Aaron P. Dworkin

Sphinx Organization – USA

Aaron P. Dworkin is the founder of the Sphinx Organization, which gives opportunities and assistance to aspiring Black and Latino musicians and has changed the face of orchestras in the USA.

Aaron P. Dworkin is the Founder and President of Sphinx, a national non-profit organisation. Sphinx’s mission is for classical music to embrace the diversity inherent in the society that it strives to serve.

Sphinx’s key programmes range from an annual series at Carnegie Hall featuring top young musicians of color, to the national Sphinx Competition for young Black and Latino string players, an international convening on diversity in the arts (SphinxCon), 2 summer programmes, along with a year-round grassroots educational program (Sphinx Overture.)

Before 1996 when Sphinx was founded, solo performances in the USA by musicians of colour were rare), there were no Black and Latino symphony orchestras (Sphinx runs two) and black members of America’s largest orchestras accounted for only 1.4% of orchestral players. To date, Sphinx has reached over 100,000 students in 200 schools across America and over two million individuals annually through live and national broadcasts. It has provided $300,000 in quality instruments to young minority musicians, with $2,000,000 in prizes and scholarships administered to Sphinx Competition Semi-Finalists and 260 orchestral performances reaching over 250,000 people. The number of black members of USA orchestras has doubled in major orchestras: in all instances, the member was a Sphinx Alumni, a Sphinx Symphony Orchestra member or the orchestra is a Sphinx partner.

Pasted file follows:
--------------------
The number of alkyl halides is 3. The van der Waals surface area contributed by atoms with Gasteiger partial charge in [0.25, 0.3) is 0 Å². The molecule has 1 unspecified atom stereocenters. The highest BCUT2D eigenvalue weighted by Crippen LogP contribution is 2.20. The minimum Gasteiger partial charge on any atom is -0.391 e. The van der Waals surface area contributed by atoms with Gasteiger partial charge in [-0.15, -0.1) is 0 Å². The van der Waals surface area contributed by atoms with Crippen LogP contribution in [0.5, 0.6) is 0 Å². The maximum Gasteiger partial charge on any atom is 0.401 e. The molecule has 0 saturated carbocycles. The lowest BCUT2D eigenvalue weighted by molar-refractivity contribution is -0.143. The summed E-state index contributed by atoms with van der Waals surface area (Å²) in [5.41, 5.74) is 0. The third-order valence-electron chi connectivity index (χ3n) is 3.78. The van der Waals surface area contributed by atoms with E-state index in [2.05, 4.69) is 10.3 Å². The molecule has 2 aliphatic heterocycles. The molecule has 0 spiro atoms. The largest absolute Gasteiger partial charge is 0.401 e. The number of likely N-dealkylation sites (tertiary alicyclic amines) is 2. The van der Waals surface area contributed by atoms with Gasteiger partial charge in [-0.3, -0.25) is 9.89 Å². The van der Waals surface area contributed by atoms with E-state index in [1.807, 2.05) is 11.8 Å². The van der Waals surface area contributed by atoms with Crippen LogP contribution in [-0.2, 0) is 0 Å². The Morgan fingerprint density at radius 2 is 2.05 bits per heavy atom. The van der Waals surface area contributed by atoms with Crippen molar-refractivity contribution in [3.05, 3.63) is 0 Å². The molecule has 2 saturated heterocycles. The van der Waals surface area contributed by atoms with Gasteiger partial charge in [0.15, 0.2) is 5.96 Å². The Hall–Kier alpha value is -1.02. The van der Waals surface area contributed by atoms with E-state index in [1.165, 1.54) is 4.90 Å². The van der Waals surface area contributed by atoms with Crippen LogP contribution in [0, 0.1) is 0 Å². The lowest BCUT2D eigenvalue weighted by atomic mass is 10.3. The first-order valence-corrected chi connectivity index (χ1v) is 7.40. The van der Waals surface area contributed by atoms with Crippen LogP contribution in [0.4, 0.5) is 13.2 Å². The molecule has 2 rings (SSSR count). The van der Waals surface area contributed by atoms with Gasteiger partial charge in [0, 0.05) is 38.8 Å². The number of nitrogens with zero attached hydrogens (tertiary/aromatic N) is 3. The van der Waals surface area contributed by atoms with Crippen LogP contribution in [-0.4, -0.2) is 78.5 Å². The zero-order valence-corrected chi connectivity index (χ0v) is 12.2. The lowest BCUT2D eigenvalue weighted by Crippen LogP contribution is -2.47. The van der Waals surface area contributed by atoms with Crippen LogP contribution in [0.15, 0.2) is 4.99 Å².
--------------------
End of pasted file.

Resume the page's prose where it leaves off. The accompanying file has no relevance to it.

Aaron P. Dworkin, an accomplished acoustic and electric violinist. He was named a 2005 MacArthur Fellow, a Member of the Obama National Arts Policy Committee and was President Obama’s first appointee to the National Council on the Arts, He is also an author, social entrepreneur, multimedia artist, artist-citizen and an avid youth education advocate and has received extensive national recognition for his many accomplishments.

An interview with Aaron Dworkin


Image credits: Glenn Triest (above)

Related Pages


Daniel Barenboim, RPS Gold Medal 2007: Classical music will not survive unless we change our attitude and make it something that is essential to our lives. Join the RPS if you believe in the future of music.


An early member of the Society, who played in our first season in 1813, was the Afro-European violinist George Polgreen Bridgetower (1778-1860) – the original dedicatee of Beethoven’s Kreutzer Sonata.